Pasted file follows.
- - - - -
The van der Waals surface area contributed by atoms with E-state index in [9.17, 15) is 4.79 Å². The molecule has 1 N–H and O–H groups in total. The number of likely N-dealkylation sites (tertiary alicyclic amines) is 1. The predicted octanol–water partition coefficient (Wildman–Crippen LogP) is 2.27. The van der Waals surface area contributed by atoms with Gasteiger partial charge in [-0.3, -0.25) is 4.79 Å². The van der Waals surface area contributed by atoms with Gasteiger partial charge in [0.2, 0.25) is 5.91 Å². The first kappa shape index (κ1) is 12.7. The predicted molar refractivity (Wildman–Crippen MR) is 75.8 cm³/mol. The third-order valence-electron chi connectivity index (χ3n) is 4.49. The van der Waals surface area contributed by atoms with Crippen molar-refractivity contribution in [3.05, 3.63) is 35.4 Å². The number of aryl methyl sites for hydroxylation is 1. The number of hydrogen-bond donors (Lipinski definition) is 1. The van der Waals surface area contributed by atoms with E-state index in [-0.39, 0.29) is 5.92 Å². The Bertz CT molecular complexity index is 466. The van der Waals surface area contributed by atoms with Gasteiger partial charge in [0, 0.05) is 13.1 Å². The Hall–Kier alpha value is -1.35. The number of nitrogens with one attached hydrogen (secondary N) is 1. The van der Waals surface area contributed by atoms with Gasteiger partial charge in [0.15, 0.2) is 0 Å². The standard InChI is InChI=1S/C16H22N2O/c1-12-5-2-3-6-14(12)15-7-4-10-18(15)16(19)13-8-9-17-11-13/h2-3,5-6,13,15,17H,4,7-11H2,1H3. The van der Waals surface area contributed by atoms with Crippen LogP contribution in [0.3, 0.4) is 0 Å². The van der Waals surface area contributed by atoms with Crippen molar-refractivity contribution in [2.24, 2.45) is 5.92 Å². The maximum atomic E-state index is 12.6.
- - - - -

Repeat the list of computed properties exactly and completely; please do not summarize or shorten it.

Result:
The van der Waals surface area contributed by atoms with E-state index in [9.17, 15) is 4.79 Å². The molecule has 1 N–H and O–H groups in total. The number of likely N-dealkylation sites (tertiary alicyclic amines) is 1. The predicted octanol–water partition coefficient (Wildman–Crippen LogP) is 2.27. The van der Waals surface area contributed by atoms with Gasteiger partial charge in [-0.3, -0.25) is 4.79 Å². The van der Waals surface area contributed by atoms with Gasteiger partial charge in [0.2, 0.25) is 5.91 Å². The first kappa shape index (κ1) is 12.7. The predicted molar refractivity (Wildman–Crippen MR) is 75.8 cm³/mol. The third-order valence-electron chi connectivity index (χ3n) is 4.49. The van der Waals surface area contributed by atoms with Crippen molar-refractivity contribution in [3.05, 3.63) is 35.4 Å². The number of aryl methyl sites for hydroxylation is 1. The number of hydrogen-bond donors (Lipinski definition) is 1. The van der Waals surface area contributed by atoms with E-state index in [-0.39, 0.29) is 5.92 Å². The Bertz CT molecular complexity index is 466. The van der Waals surface area contributed by atoms with Gasteiger partial charge in [0, 0.05) is 13.1 Å². The Hall–Kier alpha value is -1.35. The number of nitrogens with one attached hydrogen (secondary N) is 1. The van der Waals surface area contributed by atoms with Gasteiger partial charge in [0.15, 0.2) is 0 Å². The standard InChI is InChI=1S/C16H22N2O/c1-12-5-2-3-6-14(12)15-7-4-10-18(15)16(19)13-8-9-17-11-13/h2-3,5-6,13,15,17H,4,7-11H2,1H3. The van der Waals surface area contributed by atoms with Crippen LogP contribution in [0.3, 0.4) is 0 Å². The van der Waals surface area contributed by atoms with Crippen molar-refractivity contribution in [2.24, 2.45) is 5.92 Å². The maximum atomic E-state index is 12.6.